Activated charcoal reduces the bioavailability of oral olanzapine by 50 to 60% and should be taken at least 2 hours before or after olanzapine. There is no evidence that fluoxetine (an inhibitor of CYP2D6), single doses of antacid (aluminum, magnesium) or cimetidine significantly affect the pharmacokinetics of olanzapine.
Potential for olanzapine to affect other medicinal products:
Olanzapine may antagonize the effects of direct and indirect dopamine agonists.
Olanzapine does not inhibit the main CYP450 isoenzymes in vitro (eg, 1A2, 2D6, 2C9, 2C19, 3A4). The lack of interaction is confirmed in in vivo studies where no inhibition of metabolism of the following active ingredients: tricyclic antidepressant (representing mostly group CYR2D6), warfarin (CYP2C9), theophylline (CYP1A2) or diazepam (CYP3A4 and 2C19).
No interaction of olanzapine with lithium or biperiden when co-administered. Therapeutic monitoring of valproate plasma levels did not indicate a need for dose adjustment of valproate after the introduction of concomitant olanzapine.
Should be exercised caution in patients who consume alcohol or receive medicinal products inhibiting effect on the central nervous system. Concomitant use of olanzapine with anti-Parkinsonian medicinal products in patients with Parkinson's disease and dementia.
Olanzapine should not be used concomitantly with medicinal products known to increase QTc-interval.
Use during pregnancy and lactation
There are no adequate and well-controlled studies in pregnant women. Patients should be advised to notify their physician if they become pregnant or intend to become pregnant during treatment with olanzapine. Nevertheless, because human experience is limited, olanzapine should be used during pregnancy only if the potential benefit outweighs the potential risk to the fetus.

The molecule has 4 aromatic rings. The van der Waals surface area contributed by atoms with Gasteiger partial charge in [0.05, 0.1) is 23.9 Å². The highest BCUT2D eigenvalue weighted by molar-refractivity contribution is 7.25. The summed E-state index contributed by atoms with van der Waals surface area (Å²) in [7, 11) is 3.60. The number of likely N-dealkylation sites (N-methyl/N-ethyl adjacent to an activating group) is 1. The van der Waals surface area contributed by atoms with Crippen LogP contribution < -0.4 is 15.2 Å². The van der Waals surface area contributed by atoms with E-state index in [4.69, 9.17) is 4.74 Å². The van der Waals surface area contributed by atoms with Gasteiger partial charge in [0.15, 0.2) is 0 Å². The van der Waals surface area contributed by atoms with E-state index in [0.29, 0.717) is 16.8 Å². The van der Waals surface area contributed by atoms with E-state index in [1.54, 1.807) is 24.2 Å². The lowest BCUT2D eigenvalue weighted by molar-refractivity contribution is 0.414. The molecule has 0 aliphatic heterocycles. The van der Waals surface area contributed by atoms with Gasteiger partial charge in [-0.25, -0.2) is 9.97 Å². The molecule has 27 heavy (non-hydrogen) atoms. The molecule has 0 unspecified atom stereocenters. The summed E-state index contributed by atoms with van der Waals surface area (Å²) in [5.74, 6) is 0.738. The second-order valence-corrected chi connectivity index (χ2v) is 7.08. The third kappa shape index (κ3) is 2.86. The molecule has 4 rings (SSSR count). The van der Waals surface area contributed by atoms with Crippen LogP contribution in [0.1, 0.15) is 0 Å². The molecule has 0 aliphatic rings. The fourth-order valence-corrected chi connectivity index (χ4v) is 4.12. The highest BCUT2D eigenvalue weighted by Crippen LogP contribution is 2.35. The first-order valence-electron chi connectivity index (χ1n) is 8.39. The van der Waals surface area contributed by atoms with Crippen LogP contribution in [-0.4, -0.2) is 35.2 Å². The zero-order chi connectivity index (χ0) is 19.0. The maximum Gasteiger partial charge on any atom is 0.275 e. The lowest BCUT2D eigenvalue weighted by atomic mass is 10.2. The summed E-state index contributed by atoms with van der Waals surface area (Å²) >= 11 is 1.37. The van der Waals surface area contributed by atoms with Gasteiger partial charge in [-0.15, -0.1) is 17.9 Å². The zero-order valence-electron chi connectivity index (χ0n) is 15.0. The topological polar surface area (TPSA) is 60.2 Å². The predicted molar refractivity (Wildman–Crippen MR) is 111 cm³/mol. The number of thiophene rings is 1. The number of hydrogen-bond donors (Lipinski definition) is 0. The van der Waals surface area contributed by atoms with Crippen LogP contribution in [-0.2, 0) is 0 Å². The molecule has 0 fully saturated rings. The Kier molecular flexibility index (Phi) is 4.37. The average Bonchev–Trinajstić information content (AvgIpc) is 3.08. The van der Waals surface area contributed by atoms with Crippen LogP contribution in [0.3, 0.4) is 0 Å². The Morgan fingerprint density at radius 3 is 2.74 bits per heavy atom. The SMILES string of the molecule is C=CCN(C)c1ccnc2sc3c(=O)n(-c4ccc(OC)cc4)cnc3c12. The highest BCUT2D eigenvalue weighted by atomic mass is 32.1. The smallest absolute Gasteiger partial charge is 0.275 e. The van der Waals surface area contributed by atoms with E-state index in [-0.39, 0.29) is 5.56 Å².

Very rarely reported spontaneous tremors, hypertonia, lethargy and sleepiness, in infants born to mothers who had used olanzapine during the third trimester of pregnancy. In a study in healthy, lactating women, olanzapine was excreted in breast milk. Mean infant exposure (mg / kg) at steady state was estimated to be 1.8% of the dose adopted by mother (mg / kg). Patients should be advised not to breast-feed if they are taking olanzapine.
Effects on ability to drive and use machines
No studies on the effects on ability to drive and use machines. Because olanzapine may cause more somnolence and dizziness, patients should be cautioned about operating machinery, including motor vehicles.
The most frequently (seen in> 1% of patients) reported adverse reactions associated with the use of olanzapine in clinical trials were somnolence, weight gain, eosinophilia, elevated prolactin levels, cholesterol, glucose and triglyceride levels, glucosuria, increased appetite , dizziness, akathisia, parkinsonism, dyskinesia, orthostatic hypotension, anticholinergic effects, transient asymptomatic elevations of hepatic transaminases, rash, asthenia, fatigue and edema.